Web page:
Frank, a strange, overweight American tourist, hires him for a three night guided tour of the nightlife. There is something not quite right about Frank, and Kenji cannot get it out of his mind that he might have had something to do with the dismembered body of a schoolgirl, found recently in the area. Jun, Kenji's girlfriend is not happy that he has been hired for three days, because he has promised to spend New Year with her.

Strange incidents happen, and Kenji is more and more convinced that Frank is a killer on the loose, his eyes are "cold as dark marbles" and his stories are shifting truths.

When Kenji finds something like a scrap of paper stuck to his door his girlfriend looks at it as asks what it is. Nothing he says, throwing it away, but Kenji is horribly convinced it is a piece of human skin.

"Malevolence is born of negative feelings like loneliness and sadness and anger. It comes from an emptiness inside you that feels as if its been carved out with a knife, an emptiness you're left with when something very important has been taken away from you. I can't say I sensed a particularly cruel or sadistic tendency in Frank, or even that he fit my image of a murderer. But what I did sense was an emptiness like a black hole inside him, and there was no predicting what might emerge from a place like that"

The book covers three days but is also constructed like a three act play, which may be the influence of Ryu Murakami's other profession of film director. The first part is an exploration of this particular Japanese subculture, the second is Quentin Tarantino violence territory, the third is an exposition and a complicity of corruption.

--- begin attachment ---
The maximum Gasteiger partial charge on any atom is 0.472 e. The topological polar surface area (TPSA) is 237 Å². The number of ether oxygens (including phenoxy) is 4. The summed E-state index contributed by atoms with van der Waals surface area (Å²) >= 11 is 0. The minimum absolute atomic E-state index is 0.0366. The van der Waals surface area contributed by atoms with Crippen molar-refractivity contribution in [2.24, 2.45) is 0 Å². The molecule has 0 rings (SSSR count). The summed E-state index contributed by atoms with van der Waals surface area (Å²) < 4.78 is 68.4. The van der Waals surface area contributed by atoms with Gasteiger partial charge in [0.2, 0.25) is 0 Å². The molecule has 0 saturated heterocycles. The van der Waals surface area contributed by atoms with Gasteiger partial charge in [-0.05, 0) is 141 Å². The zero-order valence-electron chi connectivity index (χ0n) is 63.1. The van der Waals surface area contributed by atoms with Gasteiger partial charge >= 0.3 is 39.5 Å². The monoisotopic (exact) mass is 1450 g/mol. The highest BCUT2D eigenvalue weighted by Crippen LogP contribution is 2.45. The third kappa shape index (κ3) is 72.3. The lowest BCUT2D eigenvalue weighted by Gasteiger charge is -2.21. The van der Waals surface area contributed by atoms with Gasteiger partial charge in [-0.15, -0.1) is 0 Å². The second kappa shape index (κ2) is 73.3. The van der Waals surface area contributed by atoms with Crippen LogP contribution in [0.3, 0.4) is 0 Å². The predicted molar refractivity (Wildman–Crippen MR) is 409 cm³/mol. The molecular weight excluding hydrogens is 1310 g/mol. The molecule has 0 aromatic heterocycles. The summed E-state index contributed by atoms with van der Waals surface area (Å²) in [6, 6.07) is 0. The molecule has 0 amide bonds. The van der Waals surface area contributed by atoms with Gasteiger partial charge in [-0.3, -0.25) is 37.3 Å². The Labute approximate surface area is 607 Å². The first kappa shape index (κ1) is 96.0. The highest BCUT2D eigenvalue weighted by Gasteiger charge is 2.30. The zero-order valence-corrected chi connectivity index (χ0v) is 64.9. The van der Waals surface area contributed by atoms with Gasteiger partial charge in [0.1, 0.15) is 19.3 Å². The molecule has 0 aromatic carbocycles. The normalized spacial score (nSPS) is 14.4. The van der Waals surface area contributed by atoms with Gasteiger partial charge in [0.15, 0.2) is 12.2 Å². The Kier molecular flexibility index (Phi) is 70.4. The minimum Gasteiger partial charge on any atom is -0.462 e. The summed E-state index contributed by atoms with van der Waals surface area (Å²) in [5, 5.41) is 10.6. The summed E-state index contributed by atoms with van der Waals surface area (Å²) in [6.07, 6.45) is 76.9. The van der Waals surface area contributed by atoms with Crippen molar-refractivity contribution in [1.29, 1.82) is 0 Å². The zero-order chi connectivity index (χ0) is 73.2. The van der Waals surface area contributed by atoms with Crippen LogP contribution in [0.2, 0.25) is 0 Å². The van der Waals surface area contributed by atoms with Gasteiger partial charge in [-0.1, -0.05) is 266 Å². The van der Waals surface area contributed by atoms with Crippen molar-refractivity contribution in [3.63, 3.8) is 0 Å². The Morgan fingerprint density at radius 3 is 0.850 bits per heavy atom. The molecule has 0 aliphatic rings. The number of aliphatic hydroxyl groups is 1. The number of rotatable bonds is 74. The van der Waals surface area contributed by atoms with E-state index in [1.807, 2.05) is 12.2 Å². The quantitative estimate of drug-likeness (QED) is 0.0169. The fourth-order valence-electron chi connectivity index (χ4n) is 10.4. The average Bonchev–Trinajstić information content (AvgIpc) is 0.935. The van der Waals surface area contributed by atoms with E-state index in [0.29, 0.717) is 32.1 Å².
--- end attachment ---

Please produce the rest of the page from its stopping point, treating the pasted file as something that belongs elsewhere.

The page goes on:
Ryu Murakami's characters are all either drifting, lonely or empty vessels. The Tokyo district of Kabuki-cho runs like a fault-line through the book and Murakami is a vivid writer. The translation is excellent. Sometimes books in translation can feel as though there is a veil between the writer and reader but not in this translation.

Would I want to read more of Ryu Murakami's view of Japan, I'm not sure. If I did it would be the quality of writing that would lure me more than his dark picture of the human condition. He has been compared in the blurbs to Bret Easton Ellis and that is someone I have never thought of reading.

A Murakami interview from the Daily Yomiuri where he discusses his view of the Japanese character see here

Friday, 20 November 2009

The Rain it Raineth Every Day

Barrow Park
After a week of rain a glorious sunny day and here are group of lads making the most of it on the 'all weather' pitch. The ducks are enjoying the unexpected lake that has appeared. Yes my local park is very wet. I came back with very muddy shoes.

Up in the Lakes rivers have broke their banks, homes have been flooded and the ground is so sodden that the water is pouring out of the fields onto the roads. They are advising caution on the roads so I thought I would stay close to home today.

Cumbria Live TV have a film of a rather wet trip on the roads around Grasmere and pictures of the rivers side walk that is now, well a river. Go and have a look here

More rain tomorrow apparently, but it is nice and warm with southerly winds so not all bad news.

Tuesday, 17 November 2009

ABC Wednesday - Rusland

R is for the Rusland Valley
which lies folded between the lakes of Windermere and Coniston Water in the southern Lake District. The road in is lined down one side with over 50 beeches. We are blessed they are still there. The National Park Authority wanted to clear fell them all in the name of 'safety', but a local campaign sprang up to combat this vandalism and had the trees surveyed. Result, all perfectly sound apart from half a dozen. For the history of the trees see here